Is your projected balance sheet ready?

 

Balance Sheet

 

Businesses are here to stay and so are the businessmen. To make this statement come true, businesses will have to shift their focus from day-to-day routine administration to working on strategies for profit making.

Demonetization and GST are over. Government is doing its bit to expedite the economy and business owners must participate. Centre elections in 2019 and state elections in 2018 should bring good news for the businesses. But are we ready to embrace what’s in store?

Come what may the show must go on is the spirit we business owners live our life with.

Financial year has begun and what every businessman must do is to prepare a projected balance sheet for the next financial year. Visualization business growth can create wonders make it real.

Assets, liability and equity must be planned meticulously. Most of us have grown up in a business scenario of hurrying up, postponing all the life events and critical business activities in the month of March. 31st March consumes up all our energy, focus and efforts. In that bargain, we often fail to forecast our profits in the upcoming financial year.

SMEs must be reminded that whole appeal of running an enterprise should be to earn profits. Your balance sheet must reveal the strength of the business.

A projected balance sheet communicates expected changes in future investments, outstanding liabilities and equity instruments required to meet the business targets. It provides the most relevant financial information needed in the business planning process. Following are the key points to be considered for a realistic projection of balance sheet:

Balance sheet forecast

A forecasting balance sheet is a useful tool for business planning and it benefits in arranging and bringing in additional financing. Using a projected balance sheet, entrepreneur can present to lenders and investors with detailed financial information about planned future asset expansion, making it easier to persuade the funding agencies to supply the required financing.

 

You need to learn making assumptions

To create a projected balance sheet, a business makes certain assumptions about how individual balance sheet items may change over time in the future. Business plans often focus on anticipated future sales. A projected balance sheet also starts with forecasting sales revenues. Certain balance sheet items, such as inventory, accounts receivable and accounts payable, exhibit relatively constant relationships to sales, and projections on those items can be made based on projected sales. Other balance sheet items, particularly fixed assets, debt and equity, change only in accordance with a business’s policies and management decisions, independent of future sales.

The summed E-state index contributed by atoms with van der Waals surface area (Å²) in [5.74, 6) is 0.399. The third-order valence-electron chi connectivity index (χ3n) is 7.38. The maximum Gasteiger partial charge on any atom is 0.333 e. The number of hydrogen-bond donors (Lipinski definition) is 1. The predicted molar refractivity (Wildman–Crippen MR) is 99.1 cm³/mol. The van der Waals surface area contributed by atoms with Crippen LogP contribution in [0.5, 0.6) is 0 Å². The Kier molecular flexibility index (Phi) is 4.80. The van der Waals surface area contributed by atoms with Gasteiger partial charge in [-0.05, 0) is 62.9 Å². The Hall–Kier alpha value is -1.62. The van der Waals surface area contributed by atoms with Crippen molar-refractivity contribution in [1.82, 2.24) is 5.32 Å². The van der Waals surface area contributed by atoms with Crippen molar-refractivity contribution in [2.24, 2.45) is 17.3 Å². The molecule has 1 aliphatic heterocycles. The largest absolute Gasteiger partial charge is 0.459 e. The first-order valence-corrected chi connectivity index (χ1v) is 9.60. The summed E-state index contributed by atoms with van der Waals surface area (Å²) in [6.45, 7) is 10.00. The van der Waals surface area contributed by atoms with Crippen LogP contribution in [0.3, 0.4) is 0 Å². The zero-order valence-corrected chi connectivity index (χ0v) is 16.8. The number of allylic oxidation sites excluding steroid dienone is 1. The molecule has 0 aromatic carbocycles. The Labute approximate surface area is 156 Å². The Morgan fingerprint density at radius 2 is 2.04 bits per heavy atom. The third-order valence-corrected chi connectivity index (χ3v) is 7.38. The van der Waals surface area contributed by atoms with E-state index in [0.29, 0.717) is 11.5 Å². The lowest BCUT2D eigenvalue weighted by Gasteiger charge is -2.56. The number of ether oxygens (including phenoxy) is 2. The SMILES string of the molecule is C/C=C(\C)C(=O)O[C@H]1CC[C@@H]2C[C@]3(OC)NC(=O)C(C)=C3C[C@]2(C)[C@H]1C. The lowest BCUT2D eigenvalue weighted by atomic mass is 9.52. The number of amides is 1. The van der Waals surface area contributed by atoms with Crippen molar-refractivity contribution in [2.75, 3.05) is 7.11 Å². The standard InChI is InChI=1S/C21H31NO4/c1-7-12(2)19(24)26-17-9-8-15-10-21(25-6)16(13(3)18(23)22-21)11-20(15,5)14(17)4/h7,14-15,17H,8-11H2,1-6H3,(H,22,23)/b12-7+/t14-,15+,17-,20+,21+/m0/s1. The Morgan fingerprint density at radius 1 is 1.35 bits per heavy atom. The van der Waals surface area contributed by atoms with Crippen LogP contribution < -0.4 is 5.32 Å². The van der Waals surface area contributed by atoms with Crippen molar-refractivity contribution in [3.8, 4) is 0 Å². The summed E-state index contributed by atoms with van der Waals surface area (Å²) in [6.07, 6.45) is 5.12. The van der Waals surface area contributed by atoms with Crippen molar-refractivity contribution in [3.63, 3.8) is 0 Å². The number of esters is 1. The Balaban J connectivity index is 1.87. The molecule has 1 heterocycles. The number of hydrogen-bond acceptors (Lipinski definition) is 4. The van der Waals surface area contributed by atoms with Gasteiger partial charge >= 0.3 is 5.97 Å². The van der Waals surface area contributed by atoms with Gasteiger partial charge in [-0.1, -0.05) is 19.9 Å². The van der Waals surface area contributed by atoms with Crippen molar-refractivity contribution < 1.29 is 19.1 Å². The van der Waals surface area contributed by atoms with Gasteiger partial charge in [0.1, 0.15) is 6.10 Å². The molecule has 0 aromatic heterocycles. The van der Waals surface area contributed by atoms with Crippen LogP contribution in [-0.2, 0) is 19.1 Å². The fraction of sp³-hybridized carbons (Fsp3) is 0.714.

Projecting Asset Items

Most relevant asset items in a projected balance sheet include cash, accounts receivable, inventory and fixed assets. While the amount of cash expected to be generated from the forecast sales increase may accumulate at a comparable rate, cash balance shown on the balance sheet is not necessarily in proportion to the sales increase. A business may decide to reinvest part of the cash received, allowing cash holdings to grow at a lower projected rate. Both accounts receivable and inventory generally change in proportion to sales increase because more sales can leave more customers on the account and require more inventory in stocks. Future changes in fixed assets are not likely to be in proportion to sales and often depend on a business’s decision about future capital investments.

 

Projecting Liability Items

 

Accounts payable, short-term debt and long-term debt are the major liability items in a projected balance sheet. Accounts payable often are the result of accepting trade financing on inventory purchases. If more sales require more inventory, the increase in inventory likely leads to an increase in outstanding accounts payable. Thus, accounts payable likely change in proportion to sales. Projection on short-term debt, such as notes payable, often depends on a business’s financing policy. To accommodate a sales increase, a business may choose to increase short-term financing at a certain rate each year. Long-term debt usually is left unchanged in initial projections and may change later if additional financing is needed.

 

Projecting Equity Items

Owners’ equity and retained earnings are the two common sources of equity financing. Similar to projecting long-term debt, owners’ equity is also left unchanged in initial balance-sheet projections. Whether or not a business expects to issue additional equity depends on future financing situations. If a shortfall in asset financing through other means exists, a business needs to project an increase in either owners’ equity or long-term debt to make up the deficit. Projecting retained earnings essentially relies on the net-income projection in a projected income statement for the same future period.

 

 

 

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